Originally published: September 7, 2011
Last updated: September 7, 2011 - 3:35pm
The Obama Administration is seeking tougher sentences for people who are found guilty of hacking or other digital offenses.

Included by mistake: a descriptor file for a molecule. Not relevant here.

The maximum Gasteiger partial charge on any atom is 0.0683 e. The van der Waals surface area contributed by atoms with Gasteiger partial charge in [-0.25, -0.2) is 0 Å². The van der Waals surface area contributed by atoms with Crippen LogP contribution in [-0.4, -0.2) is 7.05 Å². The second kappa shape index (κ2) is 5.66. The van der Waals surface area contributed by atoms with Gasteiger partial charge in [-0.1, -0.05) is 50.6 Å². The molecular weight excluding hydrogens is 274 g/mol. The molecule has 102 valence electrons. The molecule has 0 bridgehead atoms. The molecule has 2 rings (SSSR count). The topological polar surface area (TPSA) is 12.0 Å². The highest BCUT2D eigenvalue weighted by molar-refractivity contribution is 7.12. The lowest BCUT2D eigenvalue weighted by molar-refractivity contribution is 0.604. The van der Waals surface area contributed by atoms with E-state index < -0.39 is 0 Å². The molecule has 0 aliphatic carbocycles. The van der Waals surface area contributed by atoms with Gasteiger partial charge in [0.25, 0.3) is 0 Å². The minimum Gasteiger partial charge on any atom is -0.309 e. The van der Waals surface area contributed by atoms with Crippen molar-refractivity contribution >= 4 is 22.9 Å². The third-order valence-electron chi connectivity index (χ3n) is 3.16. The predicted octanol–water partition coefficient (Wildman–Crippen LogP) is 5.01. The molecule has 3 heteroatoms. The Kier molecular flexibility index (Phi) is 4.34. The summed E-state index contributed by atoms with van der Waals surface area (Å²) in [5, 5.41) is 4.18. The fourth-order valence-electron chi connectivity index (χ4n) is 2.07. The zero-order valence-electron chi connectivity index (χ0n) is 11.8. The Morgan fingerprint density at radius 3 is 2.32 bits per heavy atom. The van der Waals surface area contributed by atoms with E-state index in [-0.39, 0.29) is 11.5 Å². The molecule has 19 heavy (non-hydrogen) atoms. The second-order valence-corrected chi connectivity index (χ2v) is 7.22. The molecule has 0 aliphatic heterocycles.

Associate Deputy Attorney General James Baker and Secret Service Deputy Special Agent in Charge Pablo Martinez said the maximum sentences for cyber crimes have failed to keep pace with the severity of the threats. Martinez said hackers are often members of sophisticated criminal networks. Baker and Martinez appeared before the Senate Judiciary Committee to discuss the portion of the White House's cybersecurity legislative proposal that calls for stiffer penalties for cyber crimes as part of an update to the Computer Fraud and Abuse Act (CFAA). The Administration argues the Racketeering Influenced and Corrupt Organizations Act should be updated to make CFAA offenses subject to its terms. That law is used to prosecute organized crime. Baker said hacking has increasingly become a tool of choice for crimes like identity theft, extortion and corporate espionage.
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